Putin's Right-Hand Man Shares Absurd Take On Ukraine War Hours After Rare Russian Protest

Sergei Lavrov boasted that the war had brought "unity" to Russia.
Russian President Vladimir Putin, left, and Foreign Minister Sergei Lavrov
Russian President Vladimir Putin, left, and Foreign Minister Sergei Lavrov
via Associated Press

Vladimir Putin’s foreign affairs minister made a very peculiar comment about the Ukraine war shortly after a rare protest erupted in Russia.

In his annual news conference today, Sergei Lavrov said that the “special military operation” – Moscow’s name for its invasion of Ukraine – has been having a “very position impact on life inside our country.”

According to a translation from the BBC’s Francis Scarr, Lavrov said the “overwhelming part of society is united like never before”.

He said it had “united our society in an unprecedented way” – before sinisterly adding that the war in Ukraine had allowed Russia “to purify itself of people who didn’t feel a belonging to Russian history and culture”.

Demonstrations in Russia have become increasingly rare ever since Russian president Putin took troops into Ukraine in February 2022.

Many attempts to push back against the war at the start were quickly quashed, and more restrictive laws have been brought in to repress the public.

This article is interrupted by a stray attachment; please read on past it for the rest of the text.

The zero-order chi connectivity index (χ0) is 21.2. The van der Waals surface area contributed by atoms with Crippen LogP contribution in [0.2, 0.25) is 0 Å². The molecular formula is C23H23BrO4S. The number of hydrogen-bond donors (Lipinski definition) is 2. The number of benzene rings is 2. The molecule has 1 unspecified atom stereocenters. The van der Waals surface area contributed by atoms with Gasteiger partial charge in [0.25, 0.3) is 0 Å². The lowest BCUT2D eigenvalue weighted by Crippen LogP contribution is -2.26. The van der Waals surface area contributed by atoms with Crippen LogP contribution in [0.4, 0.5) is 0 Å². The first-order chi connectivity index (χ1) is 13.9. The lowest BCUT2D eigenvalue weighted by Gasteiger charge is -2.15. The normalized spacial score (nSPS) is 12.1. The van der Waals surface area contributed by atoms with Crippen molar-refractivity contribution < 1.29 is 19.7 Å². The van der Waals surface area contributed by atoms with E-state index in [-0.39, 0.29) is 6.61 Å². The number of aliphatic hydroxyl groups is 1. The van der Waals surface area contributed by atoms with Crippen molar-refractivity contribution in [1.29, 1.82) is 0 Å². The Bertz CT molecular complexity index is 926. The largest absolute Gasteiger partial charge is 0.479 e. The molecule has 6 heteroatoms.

The UK’s ministry of defence even claimed in December that the Kremlin was “paying off” the wives of Russian soldiers to prevent them protesting about the war.

That’s why Lavrov’s statement seemed quite so bizarre. It came hours after a large protest, reportedly one of the largest reported demonstrations in the country since the war broke out, began.

Police used tear gas and batons in Bashkortostan – a Russian republic of 4.1 million people – to suppress the hundreds of protesters.

The demonstrators were campaigning in support of a leading human rights activist, Fail Alysnov, who was just sentenced to four years in a penal colony for allegedly inciting ethnic hatred – a claim he denies.

According to other activists speaking to Reuters, the ethnic Bashkir people supported Alysnov because the region is so frustrated by Putin’s policies.

They feel a disproportionate number of ethnic minority men are being recruited for the war in Ukraine.

One activist who has now relocated to Lithuania, Ruslan Gabbasov, told the news agency: “Compared with ethnic Russians, they send a lot more of us to the war, and the number who die is correspondingly higher.

We don’t want to live as part of Russia any more. Why do we need that? To die and gradually disappear? Not even gradually – with this policy it will happen very quickly.”

The surprising protest comes just two months before the Russian public are expected to vote a presidential election – one which is highly likely to give Putin his fifth year in office.


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